Picnic Blanket

Independence Day Weekend

Tuesday, July 6th, 2010

So the visit with Harriet & Nicholas was a resounding success.  Though it was hot out, we knuckled down and got the Mega quilting process done in one day.  Working together went really well, we stabilized the machine’s tracking together and were mesmerized by the psychedelic variegated purple thread from Canada which changed color as we sewed.  We got going on 4th of July morning, fortified by Peet’s lattes and by a nice break for a late brunch with Sarah Stengle.  We got back to it and finished the first pass over the whole piece in time to head up river for some wing dam boogie boarding fun up near Scudder’s Falls.

The next morning we figured out the piecing for the finishing, and made four sides of binding with one side stitched on for reference.  Harriet’s got lots of work to go, but it’s coming along BEAUTIFULLY.

Here are some pics:

Mega QuilterFront side of Harriet’s quiltReverse side of Harriet’s quiltHarriet and Nicholas

Merry Christmas, George!

Friday, December 25th, 2009


George Davison was first encountered by me on a rooftop at a party in downtown Santa Barbara, CA in 1985.   There was a colossal sky full of stars. We were looking at the Milky Way, and had both recently read the “Electric Kool Aid Acid Test”.  He has a way of being in interesting places at interesting times.  As a raconteur, he is unparalleled. When I came home to SB he was one of the people to track down.   If anything interesting and worthwhile was happening in our sleepy beach town, he’d be in on it, would tell me about it, and often I was welcome to tag along.  His musical talent is undeniable: while I knew him, he played lead guitar for the aptly named Bitch Magnet, but his legendary status long preceeded that incarnation.  When word came that he’d been fighting cancer I figured it was time to rally.  A number of our mutual friends contributed fabric to the project.  Scott Williams, a Bay Area artist, created a number of amazing stenclied blocks which elevate this quilt to the fine art level.  Katherine, William and Cecil de Mille joined Patty Smith, Simone White and Robin Robinson in giving fabric.  One fun weekend found me, Harriet Mc Caig and Nicholas Croft in a fabric blitz, sipping champagne and listening to tunes while figuring out which block should go where.  All I can say is, the best projects have serious meaning attached.  The intent all along was to make something from all our disparate parts, something useful to keep our friend warm and to remind him we love him, near or far.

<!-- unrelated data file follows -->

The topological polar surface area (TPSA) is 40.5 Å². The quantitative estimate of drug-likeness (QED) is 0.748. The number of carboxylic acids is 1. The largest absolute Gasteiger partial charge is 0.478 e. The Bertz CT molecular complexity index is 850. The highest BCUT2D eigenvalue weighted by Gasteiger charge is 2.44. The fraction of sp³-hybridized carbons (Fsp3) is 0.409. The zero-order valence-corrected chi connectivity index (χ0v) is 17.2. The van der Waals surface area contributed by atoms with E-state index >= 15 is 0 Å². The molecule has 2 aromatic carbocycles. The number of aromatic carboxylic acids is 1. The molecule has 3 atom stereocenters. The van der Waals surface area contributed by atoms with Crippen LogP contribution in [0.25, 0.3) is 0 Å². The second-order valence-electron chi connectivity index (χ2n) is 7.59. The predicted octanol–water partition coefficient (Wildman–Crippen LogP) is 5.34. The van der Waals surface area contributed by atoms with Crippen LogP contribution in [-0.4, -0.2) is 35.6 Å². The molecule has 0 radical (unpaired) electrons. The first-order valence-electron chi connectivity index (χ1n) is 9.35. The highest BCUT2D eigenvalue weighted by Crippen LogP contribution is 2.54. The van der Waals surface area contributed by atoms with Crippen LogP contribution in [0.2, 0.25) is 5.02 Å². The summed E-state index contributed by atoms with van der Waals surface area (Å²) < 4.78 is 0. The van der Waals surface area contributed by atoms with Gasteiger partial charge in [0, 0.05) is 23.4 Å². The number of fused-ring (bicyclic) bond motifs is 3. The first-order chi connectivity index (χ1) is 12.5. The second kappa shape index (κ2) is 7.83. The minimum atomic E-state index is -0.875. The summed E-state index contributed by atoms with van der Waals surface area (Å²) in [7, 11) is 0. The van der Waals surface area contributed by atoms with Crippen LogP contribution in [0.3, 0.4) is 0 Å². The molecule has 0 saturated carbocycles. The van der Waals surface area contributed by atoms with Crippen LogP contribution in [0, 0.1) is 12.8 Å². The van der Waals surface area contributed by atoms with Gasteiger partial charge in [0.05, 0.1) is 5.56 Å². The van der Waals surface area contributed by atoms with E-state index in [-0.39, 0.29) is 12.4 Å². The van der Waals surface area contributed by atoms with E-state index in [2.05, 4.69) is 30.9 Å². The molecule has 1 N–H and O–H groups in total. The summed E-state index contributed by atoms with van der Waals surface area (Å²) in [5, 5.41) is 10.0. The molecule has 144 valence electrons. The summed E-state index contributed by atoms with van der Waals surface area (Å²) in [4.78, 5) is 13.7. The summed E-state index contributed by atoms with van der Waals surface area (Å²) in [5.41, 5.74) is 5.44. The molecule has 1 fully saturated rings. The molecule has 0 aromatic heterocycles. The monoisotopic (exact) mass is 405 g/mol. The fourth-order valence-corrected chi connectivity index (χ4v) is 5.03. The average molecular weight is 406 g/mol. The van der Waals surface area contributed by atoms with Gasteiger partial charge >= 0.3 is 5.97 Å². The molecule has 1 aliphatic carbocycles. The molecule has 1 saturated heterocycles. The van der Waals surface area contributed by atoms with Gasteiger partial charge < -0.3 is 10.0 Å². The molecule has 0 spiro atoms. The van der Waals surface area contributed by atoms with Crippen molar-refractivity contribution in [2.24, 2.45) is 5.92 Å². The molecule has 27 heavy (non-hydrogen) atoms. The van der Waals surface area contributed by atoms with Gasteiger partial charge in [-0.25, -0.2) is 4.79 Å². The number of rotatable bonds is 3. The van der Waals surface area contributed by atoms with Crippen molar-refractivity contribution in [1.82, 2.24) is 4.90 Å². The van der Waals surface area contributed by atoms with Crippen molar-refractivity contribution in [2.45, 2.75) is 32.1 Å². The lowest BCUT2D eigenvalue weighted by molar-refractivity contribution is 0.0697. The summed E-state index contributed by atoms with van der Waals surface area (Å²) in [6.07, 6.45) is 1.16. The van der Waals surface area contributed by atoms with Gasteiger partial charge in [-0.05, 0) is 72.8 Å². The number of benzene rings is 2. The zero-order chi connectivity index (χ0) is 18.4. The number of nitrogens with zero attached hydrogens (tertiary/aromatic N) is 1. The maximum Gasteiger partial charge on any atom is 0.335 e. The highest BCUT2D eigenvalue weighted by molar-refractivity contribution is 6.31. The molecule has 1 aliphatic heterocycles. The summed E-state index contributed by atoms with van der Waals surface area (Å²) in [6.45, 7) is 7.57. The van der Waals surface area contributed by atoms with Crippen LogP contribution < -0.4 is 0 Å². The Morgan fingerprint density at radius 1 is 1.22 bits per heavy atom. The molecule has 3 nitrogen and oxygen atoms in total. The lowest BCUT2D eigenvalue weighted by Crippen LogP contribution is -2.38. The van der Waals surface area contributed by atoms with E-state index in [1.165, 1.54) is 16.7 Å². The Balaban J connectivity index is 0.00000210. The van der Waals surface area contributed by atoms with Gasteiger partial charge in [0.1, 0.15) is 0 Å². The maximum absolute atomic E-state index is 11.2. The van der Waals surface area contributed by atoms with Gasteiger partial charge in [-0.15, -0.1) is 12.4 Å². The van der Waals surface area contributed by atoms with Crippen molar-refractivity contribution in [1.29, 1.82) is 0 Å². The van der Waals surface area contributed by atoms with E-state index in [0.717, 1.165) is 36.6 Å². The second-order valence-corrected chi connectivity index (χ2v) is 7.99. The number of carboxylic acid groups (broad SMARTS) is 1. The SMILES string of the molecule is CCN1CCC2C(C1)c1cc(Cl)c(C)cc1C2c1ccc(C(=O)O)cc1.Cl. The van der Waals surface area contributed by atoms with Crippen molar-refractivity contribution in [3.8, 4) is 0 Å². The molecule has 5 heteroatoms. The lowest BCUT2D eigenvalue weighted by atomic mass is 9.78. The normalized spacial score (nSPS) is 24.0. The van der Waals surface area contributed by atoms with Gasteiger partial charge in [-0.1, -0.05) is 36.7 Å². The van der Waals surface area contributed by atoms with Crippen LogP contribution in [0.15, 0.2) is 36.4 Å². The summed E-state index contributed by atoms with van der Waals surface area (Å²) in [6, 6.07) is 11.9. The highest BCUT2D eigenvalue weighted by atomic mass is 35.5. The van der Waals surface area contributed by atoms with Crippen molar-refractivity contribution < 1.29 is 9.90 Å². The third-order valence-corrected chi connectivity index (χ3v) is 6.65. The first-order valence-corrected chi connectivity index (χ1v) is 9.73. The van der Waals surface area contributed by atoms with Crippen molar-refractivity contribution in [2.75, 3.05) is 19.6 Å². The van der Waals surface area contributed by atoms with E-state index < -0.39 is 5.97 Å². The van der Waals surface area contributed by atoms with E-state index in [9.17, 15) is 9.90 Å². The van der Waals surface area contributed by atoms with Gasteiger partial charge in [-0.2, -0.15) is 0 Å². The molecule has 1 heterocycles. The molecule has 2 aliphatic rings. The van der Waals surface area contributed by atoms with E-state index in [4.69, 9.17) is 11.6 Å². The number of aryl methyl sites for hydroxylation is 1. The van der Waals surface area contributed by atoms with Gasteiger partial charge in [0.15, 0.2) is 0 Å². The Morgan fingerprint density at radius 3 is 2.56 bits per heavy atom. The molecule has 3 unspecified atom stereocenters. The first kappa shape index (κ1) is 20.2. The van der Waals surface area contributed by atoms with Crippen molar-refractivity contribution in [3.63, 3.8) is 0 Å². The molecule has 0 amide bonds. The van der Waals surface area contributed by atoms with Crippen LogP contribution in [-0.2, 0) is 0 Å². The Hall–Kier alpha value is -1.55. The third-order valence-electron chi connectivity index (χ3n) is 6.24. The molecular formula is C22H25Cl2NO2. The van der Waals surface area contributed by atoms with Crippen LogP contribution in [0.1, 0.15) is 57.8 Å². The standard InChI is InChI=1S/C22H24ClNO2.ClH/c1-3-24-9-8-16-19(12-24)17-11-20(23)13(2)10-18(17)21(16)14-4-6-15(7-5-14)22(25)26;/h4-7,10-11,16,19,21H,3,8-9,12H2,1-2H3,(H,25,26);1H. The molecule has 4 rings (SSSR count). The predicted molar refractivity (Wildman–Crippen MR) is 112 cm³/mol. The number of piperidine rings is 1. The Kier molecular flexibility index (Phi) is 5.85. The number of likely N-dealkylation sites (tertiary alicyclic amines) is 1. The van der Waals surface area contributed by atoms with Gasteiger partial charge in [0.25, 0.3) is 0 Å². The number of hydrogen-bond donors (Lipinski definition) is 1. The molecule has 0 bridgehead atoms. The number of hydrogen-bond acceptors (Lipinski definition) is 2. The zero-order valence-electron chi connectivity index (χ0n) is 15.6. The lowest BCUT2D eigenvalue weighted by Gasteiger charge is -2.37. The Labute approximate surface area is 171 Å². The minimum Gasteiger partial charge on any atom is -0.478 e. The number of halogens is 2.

Post/Carrow quilt

Wednesday, December 2nd, 2009

My favorite thing to do in quilting is to make something specifically for someone I care about.  Recently I have been fortunate to work on a few of these sort of projects.  The idea of adaptive re-use is one shared with a number of artists I know, notably my dear friends David Carrow and Michelle Post.  Both are incredibly talented, accomplished makers in their own rights, and their combined forces have resulted in an evolving collaborative process which is an inspiration to all who know them.  Tuesday evenings are a time for friends to work on creative projects together at my house- often we have a jigsaw puzzle going, and once completed they go to Post for incorporation in her work.  We decided to barter- she’ll do over a(n) Hoosier cabinet I have which needs her wild and wonderful treatment, and I’d make a quilt for her & DC.  The process was great fun- I have a lot of fabric with fish patterns, and Post is a Pisces.  Carrow is a Sadge, (like me) a fire sign.  He served in the Navy and shares a love for sailing with Post, so we chose a number of nautical themes to work into the design.  I always encourage participation in fabric selection for custom pieces- Post was clever in hunting down some good stuff from her local Millville fabric store, including the backing and border fabrics.  This is the quilt in progress:

 Post/Carrow quilt in progress

The finished piece is shown under “Custom” in my website.